High-def video is the way of the future. It’s actually more like “the way of the now” but who’s counting? Depending on what type of video you’re looking to record (and of course what you’re looking to do with it afterwards) going high-def will ensure your video future will not be behind the times.

* Yes, that’s a technical term – as is “jagginess”.

Intro to Video Formats: Part 3 – Flash Memory/HDD

Flash Memory and HDD (Hard Disk Drive) are the most recent video formats to be introduced into the consumer camcorder market and each have their own strengths and weaknesses.

Flash memory (also known as solid state memory) camcorders record video information onto a small removeable memory card. If you own a digital still photo camera you’re likely to be very familiar with what a memory card is and how it works.

The main advantage of a solid state memory device is the simple fact that there are no moving parts – hence the name “solid state”. Unlike a hard drive which writes information mechanically, solid state memory electronically writes information onto the card, thereby making it more stable than mechanically written information. The other great benefit to flash memory is that it has the ability to read/write information much faster than a standard hard drive. A solid state drive on average can read/write information at approximately 40 megabytes per second whereas a good quality hard disk drive can read/write information at about 7 – 10 megabytes per second.

Of course like anything else there are disadvantages to flash memory. The first is that flash memory is more expensive per gigabyte when compared to a standard hard disk. A camcorder with 60gb of hard disk memory is generally around the same price as a camcorder that takes solid state – not including a memory card. A high capacity, reliable, class based SD memory card can cost as much as $200. That’s a significant amount of money to spend on top of the cost of the camcorder itself.

Hard disk drive camcorders are the modern alternative to flash memory. Hard drives will usually have more storage space than flash memory at a similar price. The first and most pronounced advantage to using a hard drive is obviously cost. At a specific price point you can get much more storage on a hard drive than flash memory though you will be sacrificing a small amount of reliability and speed.

In terms of reliability you shouldn’t be concerned with the camcorder suddenly up and failing on you. It has more to do with if the camera is dropped or takes a significant hit – by having more mechanical parts there is more of a chance of a component breaking upon impact. Take care of your equipment and I wouldn’t be overly concered with reliability. Certain models of hard drive camcorders can make a slight amount of noise which can be heard in the video’s audio if you’re recording in a very quiet environment. Most major manufacterer’s models don’t suffer from hard drive noise so again I wouldn’t be hugely concerned with it. The final drawback to hard drive camcorders is that they’re somewhat larger and heavier than their flash memory counterparts.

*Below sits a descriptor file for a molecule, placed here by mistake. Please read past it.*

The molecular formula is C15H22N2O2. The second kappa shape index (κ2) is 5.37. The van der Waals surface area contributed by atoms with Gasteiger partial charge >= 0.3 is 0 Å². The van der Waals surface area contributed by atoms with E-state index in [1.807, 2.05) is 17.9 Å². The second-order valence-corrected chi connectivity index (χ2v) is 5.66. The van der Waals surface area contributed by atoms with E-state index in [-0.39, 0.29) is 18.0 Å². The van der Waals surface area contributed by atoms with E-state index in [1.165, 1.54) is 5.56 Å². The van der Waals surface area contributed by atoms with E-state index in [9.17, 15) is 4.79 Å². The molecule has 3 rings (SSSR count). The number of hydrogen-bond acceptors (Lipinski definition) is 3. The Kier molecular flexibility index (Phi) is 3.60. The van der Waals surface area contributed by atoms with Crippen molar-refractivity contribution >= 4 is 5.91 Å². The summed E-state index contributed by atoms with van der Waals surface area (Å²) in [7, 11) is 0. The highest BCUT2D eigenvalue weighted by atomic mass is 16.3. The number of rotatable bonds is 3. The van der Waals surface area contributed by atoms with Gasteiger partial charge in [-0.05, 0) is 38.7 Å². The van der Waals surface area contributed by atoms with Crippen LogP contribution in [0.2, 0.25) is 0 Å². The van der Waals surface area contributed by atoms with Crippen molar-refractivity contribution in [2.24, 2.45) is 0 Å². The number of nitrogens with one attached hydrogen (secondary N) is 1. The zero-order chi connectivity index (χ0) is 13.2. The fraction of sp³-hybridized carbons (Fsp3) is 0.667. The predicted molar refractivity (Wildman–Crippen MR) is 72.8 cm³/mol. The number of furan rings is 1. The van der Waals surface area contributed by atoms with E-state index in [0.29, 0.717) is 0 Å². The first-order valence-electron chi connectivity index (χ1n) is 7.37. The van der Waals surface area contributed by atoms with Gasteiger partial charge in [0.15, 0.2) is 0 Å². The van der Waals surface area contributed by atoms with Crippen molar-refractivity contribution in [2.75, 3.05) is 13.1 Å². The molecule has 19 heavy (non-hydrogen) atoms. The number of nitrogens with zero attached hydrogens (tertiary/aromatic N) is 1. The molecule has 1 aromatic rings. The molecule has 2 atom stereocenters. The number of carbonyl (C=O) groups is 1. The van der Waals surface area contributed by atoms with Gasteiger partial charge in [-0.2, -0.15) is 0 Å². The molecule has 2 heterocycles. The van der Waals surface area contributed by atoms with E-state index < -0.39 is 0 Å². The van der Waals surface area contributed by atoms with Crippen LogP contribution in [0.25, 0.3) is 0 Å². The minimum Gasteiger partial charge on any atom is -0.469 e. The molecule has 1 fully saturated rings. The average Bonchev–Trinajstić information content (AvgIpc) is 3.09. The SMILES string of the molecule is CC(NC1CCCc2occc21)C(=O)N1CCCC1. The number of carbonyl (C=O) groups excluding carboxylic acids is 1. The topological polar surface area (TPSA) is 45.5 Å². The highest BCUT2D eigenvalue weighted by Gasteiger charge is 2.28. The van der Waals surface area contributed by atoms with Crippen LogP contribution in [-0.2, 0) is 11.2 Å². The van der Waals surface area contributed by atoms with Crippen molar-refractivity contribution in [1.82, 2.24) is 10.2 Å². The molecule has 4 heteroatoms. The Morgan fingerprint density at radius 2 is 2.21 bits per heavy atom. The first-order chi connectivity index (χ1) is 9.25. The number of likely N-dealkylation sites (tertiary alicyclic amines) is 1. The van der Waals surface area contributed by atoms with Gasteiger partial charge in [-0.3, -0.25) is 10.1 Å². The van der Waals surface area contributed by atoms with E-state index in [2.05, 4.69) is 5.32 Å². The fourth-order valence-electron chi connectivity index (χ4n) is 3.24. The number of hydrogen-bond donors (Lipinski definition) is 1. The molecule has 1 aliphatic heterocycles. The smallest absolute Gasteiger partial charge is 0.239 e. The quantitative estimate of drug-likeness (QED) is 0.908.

I have found that most people go with flash memory camcorders based solely on size itself. If you’re looking for a high quality, pocket sized camcorder then flash memory is the way to go. If you’re looking for a budget alternative and size is of no concern then hard drive is the way to go.

Come visit again next Wednesday for Intro to Video Formats: Part 4 – High Definition.

Intro to Video Formats: Part 2 – DVD

In our last installment we spoke somewhat briefly about the MiniDV format of camcorders. This time around we’re going to go into the DVD format. DVD was first introduced in the computer industry in 1995, the same year MiniDV made it’s introduction into the video market, but it was not available for video or consumer use until early 1998. DVD camcorders did not gain popularity until the year 2000. At first the image quality on DVD camcorders was lacking at best. The quality has gotten much better over time but is still not on par with either the current tape formats or the solid state/hard drive formats. This might not sound like the most compelling argument for DVD. I mean, who wants to spend money on a format in which the quality is less than it’s competing formats? Read on and you will discover.

The biggest advantage to DVD format is that it’s the simplest of the video formats. It has two basic fuctions – to record and to play back. If you don’t want to fuss around with connecting the camcorder to your television DVD is the way to go. Pop the DVD into your DVD player and you’re ready to go. There can be compatability issues with playing DVD’s, though that is of minimal concern. Almost any modern DVD player (from the last 2 to 5 years) will be able to play recordable DVD’s.